K-State Alumni Association Awards 1981 Medallion

Posted July 01, 1981

Three individuals — Elizabeth M. Galloway, Walter S. Jones, and John A. Shellenberger — were named recipients of the Kansas State University Alumni Association's Alumni Medallion during commencement exercises in May.

The Medallion is the most prestigious of the alumni association's honors. Nine individuals have received the award since the program was initiated in 1969.

The awards are based on a criterion of humanitarian service to society. Service to Kansas State University is not a requirement. For the purposes of the award, an alumnus is any person who was regularly enrolled at the university and completed at least one semester of work.

The selections were made by a secret panel of prominent KSU alumni and faculty members.

Galloway, who now resides in Topeka, holds two home economics degrees from K-State, a B.S. obtained in 1919 and a masters earned in 1933. She joined the home economics faculty of what is now Prairie View (Texas) A&M in 1923 and retired 41 years later as Dean of the School of Home Economics.

In 1923 the department had only 12 students and the curriculum consisted of cooking and sewing courses. Galloway was instrumental in expanding the curriculum to include institutional management, foods and nutrition, clothing and textiles, art and design, child development and nursery, home management, and other related courses. The school now has an enrollment of more than 300 students.

Prairie View A&M recognized Galloway's contributions by dedicating its new home economics building in her name.

Larry Weigel, executive director of the alumni association, said, "The panel of judges was impressed by the fact that Mrs. Galloway, who is black, was able to achieve so much during a period when it was particularly difficult for blacks and women to progress."

Shellenberger, of Manhattan, is a distinguished professor emeritus of KSU and a world-renowned cereal scientist. He retired in 1970 after 21 years as head of the Department of Flour and Feed Milling (now the Department of Grain Science and Industry), and the building which houses that department now bears his name.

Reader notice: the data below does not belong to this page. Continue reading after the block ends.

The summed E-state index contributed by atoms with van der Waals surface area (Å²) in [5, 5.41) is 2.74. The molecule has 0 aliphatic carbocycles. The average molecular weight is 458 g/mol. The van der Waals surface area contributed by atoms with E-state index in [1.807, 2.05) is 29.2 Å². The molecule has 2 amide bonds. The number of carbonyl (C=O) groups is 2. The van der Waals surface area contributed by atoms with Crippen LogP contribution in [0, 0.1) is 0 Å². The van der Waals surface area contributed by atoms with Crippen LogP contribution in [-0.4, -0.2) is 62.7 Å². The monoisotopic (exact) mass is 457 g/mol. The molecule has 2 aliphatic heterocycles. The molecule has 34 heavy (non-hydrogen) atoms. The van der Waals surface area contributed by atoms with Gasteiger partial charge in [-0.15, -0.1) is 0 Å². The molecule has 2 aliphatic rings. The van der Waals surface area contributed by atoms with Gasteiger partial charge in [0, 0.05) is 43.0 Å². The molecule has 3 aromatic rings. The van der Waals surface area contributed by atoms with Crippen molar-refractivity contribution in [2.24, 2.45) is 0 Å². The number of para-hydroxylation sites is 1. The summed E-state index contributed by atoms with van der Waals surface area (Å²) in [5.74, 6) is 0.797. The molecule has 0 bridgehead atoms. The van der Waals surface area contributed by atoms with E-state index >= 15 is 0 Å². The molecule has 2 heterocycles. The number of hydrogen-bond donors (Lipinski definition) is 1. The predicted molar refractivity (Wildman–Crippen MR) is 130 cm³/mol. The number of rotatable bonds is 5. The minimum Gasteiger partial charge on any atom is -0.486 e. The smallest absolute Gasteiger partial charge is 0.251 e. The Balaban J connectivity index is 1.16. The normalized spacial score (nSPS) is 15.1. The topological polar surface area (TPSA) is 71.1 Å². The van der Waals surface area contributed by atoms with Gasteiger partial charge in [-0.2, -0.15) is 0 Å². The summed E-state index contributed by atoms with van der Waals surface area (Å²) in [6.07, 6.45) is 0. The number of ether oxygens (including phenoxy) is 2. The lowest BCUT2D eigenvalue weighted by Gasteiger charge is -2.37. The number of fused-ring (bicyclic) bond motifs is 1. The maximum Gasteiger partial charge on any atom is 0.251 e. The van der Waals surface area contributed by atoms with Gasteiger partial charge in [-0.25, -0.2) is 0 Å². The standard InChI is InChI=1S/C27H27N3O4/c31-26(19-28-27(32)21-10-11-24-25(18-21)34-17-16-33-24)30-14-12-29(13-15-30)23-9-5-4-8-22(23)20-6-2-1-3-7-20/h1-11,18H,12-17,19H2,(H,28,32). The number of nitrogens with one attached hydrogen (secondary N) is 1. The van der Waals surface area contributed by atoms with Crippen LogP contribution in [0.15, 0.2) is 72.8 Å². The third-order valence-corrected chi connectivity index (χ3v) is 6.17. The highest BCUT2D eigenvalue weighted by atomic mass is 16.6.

During his tenure the department's curriculum was expanded to include majors in feed and baking science as well as milling, and the department earned international recognition for its program excellence. 

Hi scientific work is documented in more than 200 publications which range across the entire field of cereal chemistry and cereal technology. He also co-authored the well-known textbook, Bread Science and Technology.

The contributions of his research and teaching have significantly influenced not only cereal chemistry, but such areas as flour quality and the protein content of U.S. wheat.

He has been sought for these assignments by the U.S. Departments of State and Agriculture, the United Nations, the Institute of Inter-American Affairs, and numerous private companies.

"Manhattan is recognized as one of the world's leading centers for cereal research because of the facilities located here," Weigel said. "That position is due, in large part, to the dedicated efforts of Dr. Shellenberger."

Jones and his wife, Catherine, of Shawnee, Okla., were among the first couples in Oklahoma City to sponsor foreign exchange students.

Said Weigel, "They brought many foreign students to America and paid for their college educations. They've also financed the educations of many students from the Shawnee-Oklahoma City area who might otherwise never have been able to attend college. A number of those students have earned degrees at Kansas State University."

Jones worked as a real estate developer, and he was instrumental in bringing Tinker Air Force Base to Oklahoma City. He traveled the country, buying the land to be occupied by the base for the Oklahoma City Chamber of Commerce, which then made it available to the city. The base now employs 17,000 people and is one of the largest industries in Oklahoma. He is a major benefactor of KSU. His contributions finance the university’s annual "Classified Employee of the Year" award, and he has been a consistent supporter of athletics and music groups like the Concert Choir, the K-State Singers, and the Marching Band.

"In his quiet way, Walter has made significant contributions to his fellow man and the university," Weigel noted. "He particularly enjoys helping young people advance themselves. His nature is to do things quietly, and I think this award constitutes well-deserved public recognition of his good works."